CHICAGO—Suleman Bhana, MD, a rheumatologist at New York-based Crystal Run Healthcare, calls himself a “technology nerd,” but judging by his review of tech tools at the 2018 ACR/ARHP Annual Meeting, you don’t have to geek out to embrace technology in your rheumatology practice. You just have to like simplicity and saving money.
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“We have a tool with us at all times, something that’s always in our pocket and rapidly advancing that we could use for patients,” he said. “And that is our smartphone.”
The smartphone, Dr. Bhana said—he held up his iPhone X as proof of his tech-nerd qualifications—is helping harness patient-derived data for research studies and is interfacing with the modern devices (e.g., ultrasound devices that can plug into a phone) gradually replacing older, bigger and more expensive technology.
Technology in medicine should be cost effective, not interrupt workflow or patient care, be easy to use and provide a real impact on patient outcomes, he said. “Ideally, the best technology should incorporate all of these principles.”
Dr. Bhana noted several hardware tools rheumatologists might find particularly helpful, including:
- The OlloClip Macro Pro Lens, which clips to a phone’s camera to provide up to 21x magnification. Rheumatologists can use it to perform a nailfold capillaroscopy that reliably distinguishes between primary and secondary Raynaud’s phenomenon. “The advantage of using this on your phone is that you can still do whatever you are normally doing on your phone anyway, so you can still take pictures, take video, utilize your digital zoom,” said Dr. Bhana, who reported no disclosures about any of the devices he mentioned. The device (now available only for the iPhone) costs $64, compared with a DermLite device that costs $495 and does not magnify as strongly.
- The FLIR ONE Thermal Camera for smartphones, which attaches to a smartphone or tablet and combines a thermal camera and a standard camera to make a dual image, detecting temperature differences as small as 0.1ºF. It is compatible with iOS and Android, and costs $299 or $399 (depending on the model), compared with a traditional thermal imaging system that can cost thousands.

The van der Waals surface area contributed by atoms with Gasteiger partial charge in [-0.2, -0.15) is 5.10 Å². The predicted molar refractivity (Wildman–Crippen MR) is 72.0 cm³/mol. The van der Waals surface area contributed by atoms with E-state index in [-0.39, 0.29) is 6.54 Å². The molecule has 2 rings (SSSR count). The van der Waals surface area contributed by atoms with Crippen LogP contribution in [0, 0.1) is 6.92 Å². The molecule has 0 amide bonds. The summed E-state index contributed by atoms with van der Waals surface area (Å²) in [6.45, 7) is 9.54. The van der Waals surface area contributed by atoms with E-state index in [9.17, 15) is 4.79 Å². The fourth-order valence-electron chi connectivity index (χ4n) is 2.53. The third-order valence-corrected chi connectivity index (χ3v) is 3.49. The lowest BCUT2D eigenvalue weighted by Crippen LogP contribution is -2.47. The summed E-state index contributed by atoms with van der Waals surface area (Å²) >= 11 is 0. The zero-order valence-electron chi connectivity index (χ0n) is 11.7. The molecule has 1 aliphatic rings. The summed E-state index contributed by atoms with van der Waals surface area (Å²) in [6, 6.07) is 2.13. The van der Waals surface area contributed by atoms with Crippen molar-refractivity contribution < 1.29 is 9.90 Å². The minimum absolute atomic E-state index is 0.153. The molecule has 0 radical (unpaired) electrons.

- The Gosky Universal Cell Phone Adapter Mount, which lets you attach your phone to your microscope for image capture. “Your smartphone becomes the image-capture equipment, and you can still capture video and utilize the phone’s digital zoom as well,” Dr. Bhana said. You can also wirelessly stream images to others to obtain their opinions. The mount costs $24.99, compared with more than $1,000 for a microscope camera.
‘Your smartphone becomes the image-capture equipment.’ —Dr. Bhana
In the software realm, he suggested these smartphone apps:
- A series of apps developed by 3D4Medical offer three-dimensional, real-time-rendered anatomical images based on magnetic resonance imaging and computed tomography scan reconstructions. Users can “cut” a model—say, a 3D image of a hand—to see a cross-section and then can strip away layers. All of the apps (which include Hand and Wrist Pro, Shoulder Pro, Spine Pro and others) have videos embedded to explain pathologies or procedures. Video explanations start with a normal anatomy and progress through pathologic changes. Many patients can “at least get an idea of what could happen if management doesn’t work,” Dr. Bhana said. The apps cost roughly $8–$60 and are available on iOS, Android and OSX.
- DAS Calculator, an app that allows users to quickly enter information to obtain such scores as Disease Activity Score 28, Simple Disease Activity Index, Crohn’s Disease Activity Index or cumulative and weighed RAPID3.
- Lose It!, a weight loss and diet app. With many rheumatic diseases improved by diet and lifestyle, Dr. Bhana said he recommends Lose It! to patients often. “Trying to tell patients, ‘Well, go home and lose some weight,’ is for the most part pretty much unhelpful,” he said. With the app, users can set goals, and the app suggests plans to meet the goals. Then users can enter what they eat, and they can compete with family, friends and other users to see who can reach their goals fastest. It can also link with wearables for step tracking and more, Dr. Bhana said.
- Calm, named Apple’s app of the year for 2017, helps with meditation and mindfulness-based stress reduction, which has been shown to help with chronic pain, fibromyalgia, mood and cognitive disorders. It’s mainly an audio-based app, with a bit of a visual component, offering 10- to 12-minute sessions per day. Dr. Bhana said, “It’s one of my favorite apps. “It’s very simple to use, very low threshold, and most patients seem to respond quite positively to it.”
Thomas R. Collins is a freelance writer living in South Florida.